As nearly 400,000 of fans flooded the corner of Grant Avenue and Sixth Street, anticipating the most exciting highlight of the Pittsburgh Penguins’ season, overwhelming excitement was palpable person to person.
It was the first time since winning their fourth Stanley Cup in franchise history that fans were able to see the Pens with the Cup in hand.
“There was no way I was going to miss this one,” Braylee Gaertner, a Pittsburgh resident, said before the parade. “I was too young to see the last, so this is exciting to see firsthand because the atmosphere is so crazy.”
As 11:45 a.m. rolled around, cheers continued to build just as the crowd did, and a few helicopters flew overhead. But nothing sent electricity through the veins’ of the crowd like ringing bells, signaling the front of the parade.
The likes of Dan Potash and Paul Steigerwald passed in a convertible, followed by the most necessary parade features: a few high school pep bands, a Zamboni with the Stanley Cup logo on the side, police officers on saddles and don’t forget the candy throwers, because there were plenty.
Defensemen Olli Maatta, Brian Dumoulin and Ben Lovejoy were a few of the first members of the team to pass.
Marc-Andre Fleury, joined by his family, earned a well-deserved “FLEURY, FLEURY” chant as he went down the street. His counterpart, Matt Murray also received his rightful ovation a few cars later.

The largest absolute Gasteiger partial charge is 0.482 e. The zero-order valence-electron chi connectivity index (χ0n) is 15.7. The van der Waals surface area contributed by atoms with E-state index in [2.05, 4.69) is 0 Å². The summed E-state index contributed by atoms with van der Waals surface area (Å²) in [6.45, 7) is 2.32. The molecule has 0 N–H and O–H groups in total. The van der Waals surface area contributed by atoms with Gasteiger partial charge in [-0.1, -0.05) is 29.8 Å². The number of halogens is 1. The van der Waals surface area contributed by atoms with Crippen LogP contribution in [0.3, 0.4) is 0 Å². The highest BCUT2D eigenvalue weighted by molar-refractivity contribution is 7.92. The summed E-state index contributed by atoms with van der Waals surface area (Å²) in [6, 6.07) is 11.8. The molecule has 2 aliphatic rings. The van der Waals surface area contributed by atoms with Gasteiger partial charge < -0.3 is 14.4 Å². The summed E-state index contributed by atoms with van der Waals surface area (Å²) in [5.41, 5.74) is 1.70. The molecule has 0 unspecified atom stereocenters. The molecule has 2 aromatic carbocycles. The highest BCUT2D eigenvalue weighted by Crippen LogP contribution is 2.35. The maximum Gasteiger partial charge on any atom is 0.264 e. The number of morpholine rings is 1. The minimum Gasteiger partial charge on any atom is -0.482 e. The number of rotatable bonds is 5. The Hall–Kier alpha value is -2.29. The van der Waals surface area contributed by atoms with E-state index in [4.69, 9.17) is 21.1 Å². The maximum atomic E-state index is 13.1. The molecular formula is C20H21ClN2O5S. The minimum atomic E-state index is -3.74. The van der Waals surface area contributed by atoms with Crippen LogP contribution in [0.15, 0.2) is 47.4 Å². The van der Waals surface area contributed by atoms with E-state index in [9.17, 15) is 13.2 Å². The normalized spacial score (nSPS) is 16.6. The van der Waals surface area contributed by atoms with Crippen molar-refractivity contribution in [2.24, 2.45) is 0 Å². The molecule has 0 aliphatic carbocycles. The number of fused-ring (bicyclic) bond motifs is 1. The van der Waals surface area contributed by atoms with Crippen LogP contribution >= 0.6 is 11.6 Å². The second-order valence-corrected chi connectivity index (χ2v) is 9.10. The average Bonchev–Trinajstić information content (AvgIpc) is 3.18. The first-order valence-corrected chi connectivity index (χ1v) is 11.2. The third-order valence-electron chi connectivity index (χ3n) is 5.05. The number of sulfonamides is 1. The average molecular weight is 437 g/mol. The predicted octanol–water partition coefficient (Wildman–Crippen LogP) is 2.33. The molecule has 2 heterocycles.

Carl Hagelin warmed fans up with an ‘HBK’ rally call as he passed with his family.
Head coach Mike Sullivan and owner Mario Lemieux both zipped down the street, cool as ever with their black shades on and car-tops down, enjoying every second in their tour of Pittsburgh.
Another resident, Stephanie Sarver, saw the Pens’ parade in 2009, but said this year’s rally felt like it was more exciting.
“It’s incredible,” Sarver said during the parade. “We’re the ‘City of Champions’ for a reason. It feels like people appreciate it more this time around. It’s just really awesome for the city.”
With each passing car, cheers crescendo until the split-second everyone had been dreaming of since the beginning of the season.
A freshly-shaved Sidney Crosby passed in a car by himself, and as any captain would do with CONSOL Energy Center shining in the background, hoisted the Stanley Cup high over his head, and as if it were conducted by the Pittsburgh Symphony, a “Let’s go Pens,” chant stormed the streets and did not stop until the Conn Smythe winner was far out of sight.
“Pittsburgh is such a great sports town,” Mike Neurohr said after stepping out of his office to see the Cup. “People have been asking questions about the Pens the last few years, but they came out and really proved everybody wrong.”
Not many people will forget what this Penguins team did in 2016, but no one will forget how special they made the city of Pittsburgh feel in one of their most magical seasons ever.
“The team they had this year played with more heart than any team I’ve ever seen,” Neurohr finished. “Sometimes you just get a feeling about a team. They had that ‘it’ factor this year. I’m honestly bummed the season is over.”